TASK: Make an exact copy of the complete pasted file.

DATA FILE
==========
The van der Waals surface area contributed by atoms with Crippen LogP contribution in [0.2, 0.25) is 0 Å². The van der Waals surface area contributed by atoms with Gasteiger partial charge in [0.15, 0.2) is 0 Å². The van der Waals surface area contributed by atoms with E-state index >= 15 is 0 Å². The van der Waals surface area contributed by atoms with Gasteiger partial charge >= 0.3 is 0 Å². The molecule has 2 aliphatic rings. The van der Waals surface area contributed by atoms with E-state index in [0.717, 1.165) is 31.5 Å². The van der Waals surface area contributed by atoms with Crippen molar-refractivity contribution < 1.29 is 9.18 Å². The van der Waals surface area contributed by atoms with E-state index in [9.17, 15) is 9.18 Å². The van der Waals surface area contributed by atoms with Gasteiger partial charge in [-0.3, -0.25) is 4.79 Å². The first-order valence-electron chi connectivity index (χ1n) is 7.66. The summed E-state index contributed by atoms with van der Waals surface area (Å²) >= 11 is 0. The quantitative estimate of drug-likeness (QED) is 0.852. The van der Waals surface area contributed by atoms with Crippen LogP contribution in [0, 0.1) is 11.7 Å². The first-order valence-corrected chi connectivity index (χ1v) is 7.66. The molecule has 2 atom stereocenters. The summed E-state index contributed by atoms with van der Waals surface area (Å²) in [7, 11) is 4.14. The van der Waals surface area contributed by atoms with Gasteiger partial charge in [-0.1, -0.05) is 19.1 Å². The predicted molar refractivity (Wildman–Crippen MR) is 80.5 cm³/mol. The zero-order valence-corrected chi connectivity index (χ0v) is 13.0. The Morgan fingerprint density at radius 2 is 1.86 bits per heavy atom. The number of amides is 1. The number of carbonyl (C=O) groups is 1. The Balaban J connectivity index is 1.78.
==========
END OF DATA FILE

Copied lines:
The van der Waals surface area contributed by atoms with Crippen LogP contribution in [0.2, 0.25) is 0 Å². The van der Waals surface area contributed by atoms with Gasteiger partial charge in [0.15, 0.2) is 0 Å². The van der Waals surface area contributed by atoms with E-state index >= 15 is 0 Å². The van der Waals surface area contributed by atoms with Gasteiger partial charge >= 0.3 is 0 Å². The molecule has 2 aliphatic rings. The van der Waals surface area contributed by atoms with E-state index in [0.717, 1.165) is 31.5 Å². The van der Waals surface area contributed by atoms with Crippen molar-refractivity contribution < 1.29 is 9.18 Å². The van der Waals surface area contributed by atoms with E-state index in [9.17, 15) is 9.18 Å². The van der Waals surface area contributed by atoms with Gasteiger partial charge in [-0.3, -0.25) is 4.79 Å². The first-order valence-electron chi connectivity index (χ1n) is 7.66. The summed E-state index contributed by atoms with van der Waals surface area (Å²) >= 11 is 0. The quantitative estimate of drug-likeness (QED) is 0.852. The van der Waals surface area contributed by atoms with Crippen LogP contribution in [0, 0.1) is 11.7 Å². The first-order valence-corrected chi connectivity index (χ1v) is 7.66. The molecule has 2 atom stereocenters. The summed E-state index contributed by atoms with van der Waals surface area (Å²) in [7, 11) is 4.14. The van der Waals surface area contributed by atoms with Gasteiger partial charge in [-0.1, -0.05) is 19.1 Å². The predicted molar refractivity (Wildman–Crippen MR) is 80.5 cm³/mol. The zero-order valence-corrected chi connectivity index (χ0v) is 13.0. The Morgan fingerprint density at radius 2 is 1.86 bits per heavy atom. The number of amides is 1. The number of carbonyl (C=O) groups is 1. The Balaban J connectivity index is 1.78.